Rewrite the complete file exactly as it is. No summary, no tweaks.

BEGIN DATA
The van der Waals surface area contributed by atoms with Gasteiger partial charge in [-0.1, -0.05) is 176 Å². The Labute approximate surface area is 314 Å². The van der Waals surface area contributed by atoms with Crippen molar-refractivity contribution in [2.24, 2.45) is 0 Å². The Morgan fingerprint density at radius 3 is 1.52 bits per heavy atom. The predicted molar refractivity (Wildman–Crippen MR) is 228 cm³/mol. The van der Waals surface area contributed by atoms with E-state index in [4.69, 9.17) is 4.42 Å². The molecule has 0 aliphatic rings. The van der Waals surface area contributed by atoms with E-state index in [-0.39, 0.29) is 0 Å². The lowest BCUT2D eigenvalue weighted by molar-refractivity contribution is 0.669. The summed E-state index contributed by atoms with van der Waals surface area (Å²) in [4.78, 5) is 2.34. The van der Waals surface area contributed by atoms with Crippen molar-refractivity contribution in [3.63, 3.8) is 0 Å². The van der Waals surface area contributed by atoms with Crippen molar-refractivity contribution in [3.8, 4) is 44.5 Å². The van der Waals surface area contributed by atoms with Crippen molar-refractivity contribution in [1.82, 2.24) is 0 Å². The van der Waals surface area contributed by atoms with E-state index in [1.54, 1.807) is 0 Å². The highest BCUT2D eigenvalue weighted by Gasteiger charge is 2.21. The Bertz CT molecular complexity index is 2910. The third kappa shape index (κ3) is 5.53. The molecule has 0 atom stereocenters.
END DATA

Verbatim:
The van der Waals surface area contributed by atoms with Gasteiger partial charge in [-0.1, -0.05) is 176 Å². The Labute approximate surface area is 314 Å². The van der Waals surface area contributed by atoms with Crippen molar-refractivity contribution in [2.24, 2.45) is 0 Å². The Morgan fingerprint density at radius 3 is 1.52 bits per heavy atom. The predicted molar refractivity (Wildman–Crippen MR) is 228 cm³/mol. The van der Waals surface area contributed by atoms with E-state index in [4.69, 9.17) is 4.42 Å². The molecule has 0 aliphatic rings. The van der Waals surface area contributed by atoms with E-state index in [-0.39, 0.29) is 0 Å². The lowest BCUT2D eigenvalue weighted by molar-refractivity contribution is 0.669. The summed E-state index contributed by atoms with van der Waals surface area (Å²) in [4.78, 5) is 2.34. The van der Waals surface area contributed by atoms with Crippen molar-refractivity contribution in [3.63, 3.8) is 0 Å². The van der Waals surface area contributed by atoms with Crippen molar-refractivity contribution in [3.8, 4) is 44.5 Å². The van der Waals surface area contributed by atoms with Crippen molar-refractivity contribution in [1.82, 2.24) is 0 Å². The van der Waals surface area contributed by atoms with E-state index in [1.54, 1.807) is 0 Å². The highest BCUT2D eigenvalue weighted by Gasteiger charge is 2.21. The Bertz CT molecular complexity index is 2910. The third kappa shape index (κ3) is 5.53. The molecule has 0 atom stereocenters.